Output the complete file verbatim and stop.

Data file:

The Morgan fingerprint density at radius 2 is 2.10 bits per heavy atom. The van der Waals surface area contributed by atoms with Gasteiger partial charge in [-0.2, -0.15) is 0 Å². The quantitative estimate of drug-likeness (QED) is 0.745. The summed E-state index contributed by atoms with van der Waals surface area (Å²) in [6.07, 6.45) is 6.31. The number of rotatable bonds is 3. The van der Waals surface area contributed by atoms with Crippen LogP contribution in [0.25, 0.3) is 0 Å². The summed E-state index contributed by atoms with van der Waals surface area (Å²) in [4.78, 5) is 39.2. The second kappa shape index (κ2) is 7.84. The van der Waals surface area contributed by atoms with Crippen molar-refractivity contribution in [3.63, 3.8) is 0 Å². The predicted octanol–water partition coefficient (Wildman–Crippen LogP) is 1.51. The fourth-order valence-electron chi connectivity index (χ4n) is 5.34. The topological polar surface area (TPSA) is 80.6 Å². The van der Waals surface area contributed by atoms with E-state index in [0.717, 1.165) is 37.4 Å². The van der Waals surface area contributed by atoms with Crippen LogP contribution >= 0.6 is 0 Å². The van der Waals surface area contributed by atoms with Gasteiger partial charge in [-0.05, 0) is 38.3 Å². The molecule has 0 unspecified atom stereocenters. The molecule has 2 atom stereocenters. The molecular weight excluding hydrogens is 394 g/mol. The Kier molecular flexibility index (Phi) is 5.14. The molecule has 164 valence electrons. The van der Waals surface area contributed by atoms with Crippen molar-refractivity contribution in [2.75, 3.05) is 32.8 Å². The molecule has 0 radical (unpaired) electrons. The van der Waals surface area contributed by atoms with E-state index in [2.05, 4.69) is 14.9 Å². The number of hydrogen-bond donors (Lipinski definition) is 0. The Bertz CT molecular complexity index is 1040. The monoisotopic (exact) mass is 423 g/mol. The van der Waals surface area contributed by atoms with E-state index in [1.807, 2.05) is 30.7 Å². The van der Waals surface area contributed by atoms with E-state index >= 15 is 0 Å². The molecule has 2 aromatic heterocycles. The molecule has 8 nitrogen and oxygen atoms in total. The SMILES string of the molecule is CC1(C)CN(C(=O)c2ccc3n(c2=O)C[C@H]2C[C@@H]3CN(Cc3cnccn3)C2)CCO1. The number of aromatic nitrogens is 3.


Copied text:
The Morgan fingerprint density at radius 2 is 2.10 bits per heavy atom. The van der Waals surface area contributed by atoms with Gasteiger partial charge in [-0.2, -0.15) is 0 Å². The quantitative estimate of drug-likeness (QED) is 0.745. The summed E-state index contributed by atoms with van der Waals surface area (Å²) in [6.07, 6.45) is 6.31. The number of rotatable bonds is 3. The van der Waals surface area contributed by atoms with Crippen LogP contribution in [0.25, 0.3) is 0 Å². The summed E-state index contributed by atoms with van der Waals surface area (Å²) in [4.78, 5) is 39.2. The second kappa shape index (κ2) is 7.84. The van der Waals surface area contributed by atoms with Crippen molar-refractivity contribution in [3.63, 3.8) is 0 Å². The predicted octanol–water partition coefficient (Wildman–Crippen LogP) is 1.51. The fourth-order valence-electron chi connectivity index (χ4n) is 5.34. The topological polar surface area (TPSA) is 80.6 Å². The van der Waals surface area contributed by atoms with E-state index in [0.717, 1.165) is 37.4 Å². The van der Waals surface area contributed by atoms with Crippen LogP contribution >= 0.6 is 0 Å². The van der Waals surface area contributed by atoms with Gasteiger partial charge in [-0.05, 0) is 38.3 Å². The molecule has 0 unspecified atom stereocenters. The molecule has 2 atom stereocenters. The molecular weight excluding hydrogens is 394 g/mol. The Kier molecular flexibility index (Phi) is 5.14. The molecule has 164 valence electrons. The van der Waals surface area contributed by atoms with Crippen molar-refractivity contribution in [2.75, 3.05) is 32.8 Å². The molecule has 0 radical (unpaired) electrons. The van der Waals surface area contributed by atoms with E-state index in [2.05, 4.69) is 14.9 Å². The number of hydrogen-bond donors (Lipinski definition) is 0. The Bertz CT molecular complexity index is 1040. The monoisotopic (exact) mass is 423 g/mol. The van der Waals surface area contributed by atoms with E-state index in [1.807, 2.05) is 30.7 Å². The van der Waals surface area contributed by atoms with E-state index >= 15 is 0 Å². The molecule has 2 aromatic heterocycles. The molecule has 8 nitrogen and oxygen atoms in total. The SMILES string of the molecule is CC1(C)CN(C(=O)c2ccc3n(c2=O)C[C@H]2C[C@@H]3CN(Cc3cnccn3)C2)CCO1. The number of aromatic nitrogens is 3.